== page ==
Remove That Debris

WWETT seminar focuses on effect of sand and grit accumulation in wastewater treatment systems.
Remove That Debris

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This year's slate of education seminars at the Water & Wastewater Equipment, Treatment & Transport Show (WWETT) wrapped up Wednesday morning.

One session, led by Denver Stutler, CEO of Florida-based Polston Applied Technologies, addressed the waste of wastewater treatment. Not the biological waste, however, which is meant to be part of the treatment process. Stutler focused on material that finds its way into a plant and remains there (i.e. sand and grit), and eventually cuts into treatment capacity and affects the biological process.

“If you don’t appreciate the problem of sand in a wastewater treatment plant, put a grain of sand in your contact lens,” says Stutler. “It’s not supposed to be there. It creates problems.”

If the image of a red, watering eye caused by a single grain of sand didn’t put the issue into perspective for the session’s attendees, perhaps some of Stutler’s real-world examples did the trick.

“Because of the restored capacity, it put on hold indefinitely about an $8 million expansion project,” says Stutler, referring to a plant in Sebring, Florida, in which his company helped remove almost 200 cubic yards of accumulated sand.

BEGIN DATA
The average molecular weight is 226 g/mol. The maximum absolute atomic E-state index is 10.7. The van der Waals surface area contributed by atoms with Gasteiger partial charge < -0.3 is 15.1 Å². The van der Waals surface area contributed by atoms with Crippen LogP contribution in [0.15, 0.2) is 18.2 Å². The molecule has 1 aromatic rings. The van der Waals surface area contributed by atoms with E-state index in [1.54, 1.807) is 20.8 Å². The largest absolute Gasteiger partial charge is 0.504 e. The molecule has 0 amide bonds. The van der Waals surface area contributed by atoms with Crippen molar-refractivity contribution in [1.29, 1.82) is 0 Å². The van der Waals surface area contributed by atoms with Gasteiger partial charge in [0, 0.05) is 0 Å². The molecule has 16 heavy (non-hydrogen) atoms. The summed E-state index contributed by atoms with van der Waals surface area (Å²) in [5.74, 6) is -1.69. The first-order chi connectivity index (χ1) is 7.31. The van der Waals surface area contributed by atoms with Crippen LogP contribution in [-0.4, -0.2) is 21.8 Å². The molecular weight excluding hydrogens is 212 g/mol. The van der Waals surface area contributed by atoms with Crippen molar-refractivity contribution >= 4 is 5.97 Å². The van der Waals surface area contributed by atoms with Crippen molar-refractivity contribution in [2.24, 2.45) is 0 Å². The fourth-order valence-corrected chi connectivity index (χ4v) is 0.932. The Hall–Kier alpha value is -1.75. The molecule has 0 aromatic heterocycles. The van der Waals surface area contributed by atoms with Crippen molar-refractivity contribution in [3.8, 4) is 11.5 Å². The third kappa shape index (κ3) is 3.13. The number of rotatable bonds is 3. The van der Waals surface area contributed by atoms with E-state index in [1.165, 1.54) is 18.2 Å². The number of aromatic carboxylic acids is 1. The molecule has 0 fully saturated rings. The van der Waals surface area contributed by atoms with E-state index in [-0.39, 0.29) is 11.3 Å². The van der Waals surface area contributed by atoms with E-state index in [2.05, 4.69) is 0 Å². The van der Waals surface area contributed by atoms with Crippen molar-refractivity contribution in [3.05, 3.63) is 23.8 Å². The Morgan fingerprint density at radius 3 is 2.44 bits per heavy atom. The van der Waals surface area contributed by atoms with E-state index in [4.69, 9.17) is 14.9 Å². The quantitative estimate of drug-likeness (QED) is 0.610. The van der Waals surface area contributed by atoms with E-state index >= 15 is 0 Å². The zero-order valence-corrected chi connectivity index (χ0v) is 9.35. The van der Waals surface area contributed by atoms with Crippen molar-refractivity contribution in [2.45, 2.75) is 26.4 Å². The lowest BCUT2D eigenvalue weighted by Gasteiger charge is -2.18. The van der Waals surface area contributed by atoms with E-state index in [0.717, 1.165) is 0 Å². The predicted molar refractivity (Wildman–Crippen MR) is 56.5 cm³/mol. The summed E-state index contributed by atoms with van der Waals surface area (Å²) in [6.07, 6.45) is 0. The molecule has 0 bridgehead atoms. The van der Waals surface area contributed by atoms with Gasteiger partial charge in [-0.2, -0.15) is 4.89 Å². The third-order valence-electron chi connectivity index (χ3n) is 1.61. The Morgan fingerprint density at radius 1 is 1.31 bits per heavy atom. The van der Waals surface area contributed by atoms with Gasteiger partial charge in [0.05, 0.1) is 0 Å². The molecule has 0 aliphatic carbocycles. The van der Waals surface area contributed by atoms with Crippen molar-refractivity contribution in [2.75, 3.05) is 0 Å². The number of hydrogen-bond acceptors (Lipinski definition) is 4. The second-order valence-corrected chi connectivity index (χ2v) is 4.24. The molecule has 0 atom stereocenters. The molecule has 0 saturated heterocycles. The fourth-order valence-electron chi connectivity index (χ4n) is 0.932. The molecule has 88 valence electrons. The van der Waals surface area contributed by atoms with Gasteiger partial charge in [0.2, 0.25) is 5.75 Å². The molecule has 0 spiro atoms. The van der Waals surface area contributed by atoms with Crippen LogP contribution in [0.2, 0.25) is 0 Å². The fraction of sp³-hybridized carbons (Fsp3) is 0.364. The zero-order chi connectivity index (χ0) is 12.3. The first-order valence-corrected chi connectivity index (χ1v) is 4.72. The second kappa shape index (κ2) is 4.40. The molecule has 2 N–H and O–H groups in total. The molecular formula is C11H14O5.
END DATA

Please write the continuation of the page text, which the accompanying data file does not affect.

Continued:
This was all accomplished without taking the plant offline. Polston Applied Technologies aims to serve plants without redundancies that can’t be shut down, Stutler says.

But whether a plant can afford to drain a settling tank or must stay online during cleaning, it's important to remember the accumulation of sand can't be ignored, says Stutler. Aging underground infrastructure is causing more sand and grit to infiltrate treatment plant processes, and grit removal is not entirely able to prevent the material from accumulating in tanks.

“They all have good separators, and they’re actively keeping them clean,” he says of plants that encounter problems. “Keep in mind it’s an accumulation over a decade or more.

“What happens is you end up with high energy costs. Blowers and diffusers are working harder to lift the sand and keep it suspended, and then you see your levels not where they’re supposed to be.

“Aeration basins are typically where we see a lot of buildup. In many cases the bubble diffusers are running 24 hours a day in order to keep sand suspended so they don’t limit their oxygen. If your amount of oxygen is reduced, your detention time is reduced, and ultimately you’re not in compliance. The important parts are not just the treatment improvements but also the energy and capital savings.”

At another Florida-area plant, Stutler says 750 cubic yards of capacity was added after removing debris accumulation, and the cost of removal was far less than the cost of adding that much capacity through an expansion.

“Between the capital savings and the energy savings, in less than 15 months, they recovered the cost for the removal of the sand,” Stutler says. “They’ll do it again in the next seven to 10 years.”


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